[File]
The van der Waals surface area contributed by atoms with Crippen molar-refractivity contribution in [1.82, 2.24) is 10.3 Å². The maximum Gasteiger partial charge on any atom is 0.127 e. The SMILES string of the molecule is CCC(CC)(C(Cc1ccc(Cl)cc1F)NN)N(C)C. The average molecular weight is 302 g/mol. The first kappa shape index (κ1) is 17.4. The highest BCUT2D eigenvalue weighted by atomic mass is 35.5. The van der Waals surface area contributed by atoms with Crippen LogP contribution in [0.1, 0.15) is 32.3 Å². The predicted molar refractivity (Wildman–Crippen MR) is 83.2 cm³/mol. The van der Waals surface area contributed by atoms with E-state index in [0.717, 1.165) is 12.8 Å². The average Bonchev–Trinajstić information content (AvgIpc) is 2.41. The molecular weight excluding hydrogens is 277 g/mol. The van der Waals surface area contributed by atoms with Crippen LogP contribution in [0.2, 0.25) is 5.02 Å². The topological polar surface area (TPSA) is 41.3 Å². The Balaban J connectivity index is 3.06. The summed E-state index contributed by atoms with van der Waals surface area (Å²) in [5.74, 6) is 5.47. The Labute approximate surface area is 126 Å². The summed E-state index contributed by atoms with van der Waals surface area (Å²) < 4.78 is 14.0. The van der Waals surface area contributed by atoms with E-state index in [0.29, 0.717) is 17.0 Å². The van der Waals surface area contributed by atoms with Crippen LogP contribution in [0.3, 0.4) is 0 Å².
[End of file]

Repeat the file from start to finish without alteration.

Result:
The van der Waals surface area contributed by atoms with Crippen molar-refractivity contribution in [1.82, 2.24) is 10.3 Å². The maximum Gasteiger partial charge on any atom is 0.127 e. The SMILES string of the molecule is CCC(CC)(C(Cc1ccc(Cl)cc1F)NN)N(C)C. The average molecular weight is 302 g/mol. The first kappa shape index (κ1) is 17.4. The highest BCUT2D eigenvalue weighted by atomic mass is 35.5. The van der Waals surface area contributed by atoms with Crippen LogP contribution in [0.1, 0.15) is 32.3 Å². The predicted molar refractivity (Wildman–Crippen MR) is 83.2 cm³/mol. The van der Waals surface area contributed by atoms with E-state index in [0.717, 1.165) is 12.8 Å². The average Bonchev–Trinajstić information content (AvgIpc) is 2.41. The molecular weight excluding hydrogens is 277 g/mol. The van der Waals surface area contributed by atoms with Crippen LogP contribution in [0.2, 0.25) is 5.02 Å². The topological polar surface area (TPSA) is 41.3 Å². The Balaban J connectivity index is 3.06. The summed E-state index contributed by atoms with van der Waals surface area (Å²) in [5.74, 6) is 5.47. The Labute approximate surface area is 126 Å². The summed E-state index contributed by atoms with van der Waals surface area (Å²) < 4.78 is 14.0. The van der Waals surface area contributed by atoms with E-state index in [0.29, 0.717) is 17.0 Å². The van der Waals surface area contributed by atoms with Crippen LogP contribution in [0.3, 0.4) is 0 Å².